U of A Biologist Publishes Three New Books on Slime Molds, Mushrooms
Steve Stephenson, a research professor in the Department of Biological Sciences, recently co-authored or co-edited three books on myxomycetes and mushroom hunting
Myxomycetes, also known as slime molds, are found in every terrestrial habitat. They feed on the microorganisms associated with dead plant material, especially bacteria and fungi, play an important role in ecosystem processes such as nutrient cycling and are commonly found in soil and on dead wood and forest floor leaf litter. Stephenson has traveled to all seven continents cataloging and studying myxomycetes, fungus-like organisms which are neither plant nor animal yet share characteristics of both. His research has been supported by a number of funding agencies, including the National Science Foundation and the National Geographic Society. He is author or coauthor of eleven different books and more than 360 book chapters and papers in peer-reviewed journals.
Mushrooms of the Southeast (Timber Press) will be published in January, 2018. It is an illustrated field guide to 400 types of mushrooms found in 14 states from Delaware to Arkansas. It includes information on where and how to find mushrooms, an overview of fungus ecology and how to avoid mushroom poisoning. It is co-authored by Todd. F. Elliot, a freelance naturalist, biologist, photographer and forager.
Myxomycetes of Vietnam (Vietnam National University) is the first field guide to myxomycetes published in Southeast Asia, and the text is in both English and Vietnamese. Although based on myxomycetes in Vietnam, the book would also be useful in other areas of Southeast Asia. It was co-written with Hanh Tran and Yuri Novozhilov. Tran is a professor in the School of Biotechnology of Ho Chi Minh International University in Ho Chi Minh City, Vietnam, while Novozhilov is a research scientist in the Laboratory of Systematics and Geography of Fungi of the Komarov Botanical Institute in St. Petersburg, Russia. Tran was a Fulbright Scholar at the University of Arkansas during the 2011-2012 academic year and returned for a year-long visit (funded by an international fellowship from the American Association of University Women) in 2014. Novozhilov and Stephenson have worked together on numerous research projects over a period of more than two decades.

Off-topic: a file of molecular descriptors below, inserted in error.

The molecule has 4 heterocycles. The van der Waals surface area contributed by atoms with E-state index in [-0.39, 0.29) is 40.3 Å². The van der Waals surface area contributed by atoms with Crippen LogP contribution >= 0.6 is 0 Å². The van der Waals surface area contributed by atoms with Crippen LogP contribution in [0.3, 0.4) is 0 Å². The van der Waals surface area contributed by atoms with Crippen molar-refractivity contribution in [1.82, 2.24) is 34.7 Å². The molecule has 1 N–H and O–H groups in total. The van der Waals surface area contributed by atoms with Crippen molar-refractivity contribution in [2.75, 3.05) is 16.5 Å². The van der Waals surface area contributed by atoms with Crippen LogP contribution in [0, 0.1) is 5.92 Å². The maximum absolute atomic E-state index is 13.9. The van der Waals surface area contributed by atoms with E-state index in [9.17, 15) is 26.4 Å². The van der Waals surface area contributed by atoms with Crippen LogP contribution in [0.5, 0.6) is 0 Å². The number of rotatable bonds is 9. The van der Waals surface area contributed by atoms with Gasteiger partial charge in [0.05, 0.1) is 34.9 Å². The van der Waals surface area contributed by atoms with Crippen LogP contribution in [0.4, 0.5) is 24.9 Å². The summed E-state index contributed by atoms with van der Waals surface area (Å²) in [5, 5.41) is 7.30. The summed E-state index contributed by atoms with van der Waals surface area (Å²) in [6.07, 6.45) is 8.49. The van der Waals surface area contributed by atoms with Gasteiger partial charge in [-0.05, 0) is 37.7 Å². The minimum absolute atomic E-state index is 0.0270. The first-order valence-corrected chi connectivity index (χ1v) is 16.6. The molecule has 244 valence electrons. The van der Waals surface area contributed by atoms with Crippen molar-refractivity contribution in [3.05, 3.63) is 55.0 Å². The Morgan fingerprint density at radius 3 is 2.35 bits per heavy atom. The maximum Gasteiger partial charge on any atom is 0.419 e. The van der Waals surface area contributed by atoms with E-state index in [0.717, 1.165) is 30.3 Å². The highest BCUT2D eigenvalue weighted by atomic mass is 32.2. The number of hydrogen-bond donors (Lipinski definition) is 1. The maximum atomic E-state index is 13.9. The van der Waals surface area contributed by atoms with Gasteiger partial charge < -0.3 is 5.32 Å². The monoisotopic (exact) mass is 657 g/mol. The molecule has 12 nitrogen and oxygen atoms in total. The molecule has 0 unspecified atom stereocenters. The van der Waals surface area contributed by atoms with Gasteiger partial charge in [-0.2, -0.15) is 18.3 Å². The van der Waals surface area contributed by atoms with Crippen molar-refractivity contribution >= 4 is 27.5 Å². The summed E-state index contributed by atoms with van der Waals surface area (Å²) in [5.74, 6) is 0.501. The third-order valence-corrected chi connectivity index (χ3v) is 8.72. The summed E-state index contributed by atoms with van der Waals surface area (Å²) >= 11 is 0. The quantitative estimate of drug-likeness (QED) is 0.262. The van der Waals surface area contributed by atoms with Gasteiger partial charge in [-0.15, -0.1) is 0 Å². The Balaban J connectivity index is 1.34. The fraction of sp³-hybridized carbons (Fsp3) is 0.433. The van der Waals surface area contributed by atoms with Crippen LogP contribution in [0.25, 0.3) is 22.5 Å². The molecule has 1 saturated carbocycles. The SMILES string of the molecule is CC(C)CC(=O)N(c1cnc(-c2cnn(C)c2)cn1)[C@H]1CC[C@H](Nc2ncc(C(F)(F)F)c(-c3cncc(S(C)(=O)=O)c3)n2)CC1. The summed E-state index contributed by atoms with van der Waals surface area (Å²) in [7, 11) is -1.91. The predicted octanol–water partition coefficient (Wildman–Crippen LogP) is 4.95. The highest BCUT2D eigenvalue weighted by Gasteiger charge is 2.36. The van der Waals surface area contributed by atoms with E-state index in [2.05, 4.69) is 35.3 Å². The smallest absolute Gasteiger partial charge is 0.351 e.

Myxomycetes: Biology, Systematics, Biogeography, and Ecology (Academic Press), was published in August. It is a comprehensive overview written in a simple, concise relatively non-technical style aimed at a general readership within the biological, environmental and life science programs at academic and research institutions. The broad scope of the book extends from a consideration of the distribution and ecology of these organisms in nature to the recent advances in understanding their genetics and molecular phylogeny. The book also touches on the potential for basic and applied research on myxomycetes in areas as diverse as biological monitoring and robotics. Stephenson co-edited the book with Carlos Rojas, a professor in the Department of Biosystems Engineering at the University of Costa Rica. Rojas received his Ph.D. from the University of Costa Rica in 2010, where Stephenson served as his major professor.